A bipartisan piece of legislation dubbed the “Beagle Bill” was signed into law on Thursday by Governor Charlie Baker — a law that will require animal research and testing facilities in Massachusetts which use dogs and cats to offer healthy animals for adoption once their time in research you have ended.
Bill H. 901, an Act Protecting Research Animals previously was enacted by both chambers at the State House in July before being given to the governor for his approval.
Now, Massachusetts joins a dozen other states, including Connecticut, Rhode Island and New York, with similar laws that go beyond federal regulations for the treatment of laboratory animals post-research, according to the MSPCA-Angell — whose advocacy department lobbied extensively for the bill’s passage, with a spokesperson saying the group could “not be more pleased” with the outcome.
The bill’s signing marks a “live-saving moment” for the nearly 9,000 dogs used in research in Massachusetts, most of which are beagles, according to Rob Halpin, the executive director of communications for the MSPCA-Angell.
I have added that “more often than not” these dogs face euthanasia once their time in research concludes — a practice that this law will change.
Under current federal law the care and use of research animals in laboratories is regulated, but protections are not extended beyond the end of research with the exception of providing humane euthanasia — leaving the possibility that otherwise healthy dogs and cats, animals that can be given a second chapter in life as pets, would instead be killed.
That’s where the “Beagle Bill” comes in to facilitate a relationship between laboratories and non-profit animal adoption organizations, according to the MSPCA-Angell, which noted there is also flexibility written into the law.
The bill is written in a way that research facilities are not forced to give animals to any specific group, nor is a shelter of rescue organization required to accept animals offered to them by such facilities, the group said.
Private adoptive placement is also permitted within the parameters of the law, meaning shelters do not have to act as an intermediary — such as in the case of a veterinary technician who has worked with an animal and wishes to adopt it post-research.
The bill would “simply require that once an institution makes the determination that a dog or cat is no longer needed for research, is healthy, and doesn’t pose a risk to the health or safety of the public, the research facility must then reach out to an animal shelter or rescue organization to ascertain whether it can assist with placement in an adoptive home, or opt for private placement,” the MSPCA-Angell said.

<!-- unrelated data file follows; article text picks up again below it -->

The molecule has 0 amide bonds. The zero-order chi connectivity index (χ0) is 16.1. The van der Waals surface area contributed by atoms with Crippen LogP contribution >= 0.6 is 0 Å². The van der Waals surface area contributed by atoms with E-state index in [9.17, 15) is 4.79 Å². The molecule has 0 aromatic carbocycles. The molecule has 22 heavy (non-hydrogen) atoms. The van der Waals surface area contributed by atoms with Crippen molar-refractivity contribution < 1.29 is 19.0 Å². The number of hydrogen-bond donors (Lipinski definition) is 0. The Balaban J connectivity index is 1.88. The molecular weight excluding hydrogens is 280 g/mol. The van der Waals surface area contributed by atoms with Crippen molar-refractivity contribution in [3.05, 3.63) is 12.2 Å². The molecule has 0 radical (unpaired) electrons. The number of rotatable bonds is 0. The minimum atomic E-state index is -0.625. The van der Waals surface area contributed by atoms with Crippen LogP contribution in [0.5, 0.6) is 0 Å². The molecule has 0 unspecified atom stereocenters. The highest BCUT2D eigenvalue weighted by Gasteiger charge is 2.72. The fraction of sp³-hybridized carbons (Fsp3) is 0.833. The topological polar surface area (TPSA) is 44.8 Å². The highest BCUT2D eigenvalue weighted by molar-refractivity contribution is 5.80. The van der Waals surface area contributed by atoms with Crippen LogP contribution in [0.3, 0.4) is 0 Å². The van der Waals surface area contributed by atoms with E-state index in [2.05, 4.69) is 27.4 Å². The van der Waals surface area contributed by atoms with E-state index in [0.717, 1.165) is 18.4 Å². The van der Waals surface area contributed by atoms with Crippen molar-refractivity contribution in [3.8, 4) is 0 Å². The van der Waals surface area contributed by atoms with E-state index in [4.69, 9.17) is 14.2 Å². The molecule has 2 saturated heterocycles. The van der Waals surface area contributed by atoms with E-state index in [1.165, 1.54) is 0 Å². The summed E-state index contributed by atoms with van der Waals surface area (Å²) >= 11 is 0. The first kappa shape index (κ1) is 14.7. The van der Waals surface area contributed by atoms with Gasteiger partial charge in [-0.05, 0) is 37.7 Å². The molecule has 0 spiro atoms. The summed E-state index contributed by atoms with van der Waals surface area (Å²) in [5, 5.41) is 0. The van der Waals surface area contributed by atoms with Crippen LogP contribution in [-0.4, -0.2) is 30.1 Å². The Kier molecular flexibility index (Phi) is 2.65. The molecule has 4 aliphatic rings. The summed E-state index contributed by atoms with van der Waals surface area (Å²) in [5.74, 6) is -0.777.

Halpin said the successful collaboration between research and testing facilities with animal shelters and rescue groups, such as the MSPCA, will give many cats and dogs “the chance to live out their post-research lives in loving homes.”
The MSPCA director of advocacy, Kara Holmquist, said in seeing and hearing stories from those who have adopted or fostered dogs used in research that it is “remarkable” how well these “resilient” animals can do in homes after coming from these research environments.
“We know that these dogs can be great family pets, that they can still learn to be a dog,” Holmquist said.
Beagles are the primary breed used in research according to Holmquist largely due to their docile natures and easy ability to handle, hence the informal name given to the bill.
The breed comprises close to 96% of the more than 60,000 dogs used in animal experimentation nationwide according to the Beagle Freedom Project, a non-profit animal rescue and advocacy organization dedicated to rescuing and rehabilitating animals used in research and subject to “other forms of unique cruelty, abuse and neglect.”
The bill’s signing into law is timely as it coincides with — while not being directly related to — a massive rescue effort led by the Humane Society of the United States involving a troubled breeding facility in Cumberland, Virginia that was run by the company Envigo which housed about 4,000 beagles that would have been used in animal research, but are now finding new adoptive homes.
The Envigo facility faced numerous violations of federal regulations, leaving many dogs “underfed, ill, injured, and, in some cases, dead,” according to a report by The New York Times.
The MSPCA-Angell, the Northeast Animal Shelter and the Dakin Humane Society have all assisted HSUS as partners in its undertaking, helping it to find over 150 beagles new adoptive homes in the Bay State, with more transfer trips bringing dogs up north being planned for this month.
The “Beagle Bill” was initially introduced on Beacon Hill four year ago where it was presented by former State Representative Carolyn Dykema, a sponsor of the bill, and was co-sponsored by fellow Democratic Rep. Michelle DuBois and Republican State Senator Bruce Tarr — the Senate Minority Leader at the State House.
“We’re grateful to every advocate who worked hard to advance this legislation,” said Elizabeth Magner, the MSPCA’s animal advocacy specialist, in a statement through the MSPCA-Angell.
“By formalizing the practice of adoption for research animals, the new law benefits dogs and cats used for research in the Commonwealth, enhancing Massachusetts’ reputation as a responsible and humane hub for biomedical research,” she added.
The bill had also received support from the Massachusetts Society of Medical Research, a group representing research facilities in the state, which helped to work on some of the bill’s language.
The legislation also does not impact the research conducted itself, as the discretion for when to withdraw and offer animals for adoption remains with the research facilities, according to the MSPCA-Angell.
The MSPCA-Angell noted outside of the legislation, there are also a number of research facilities that have already instituted successful adoption programs for dogs and cats.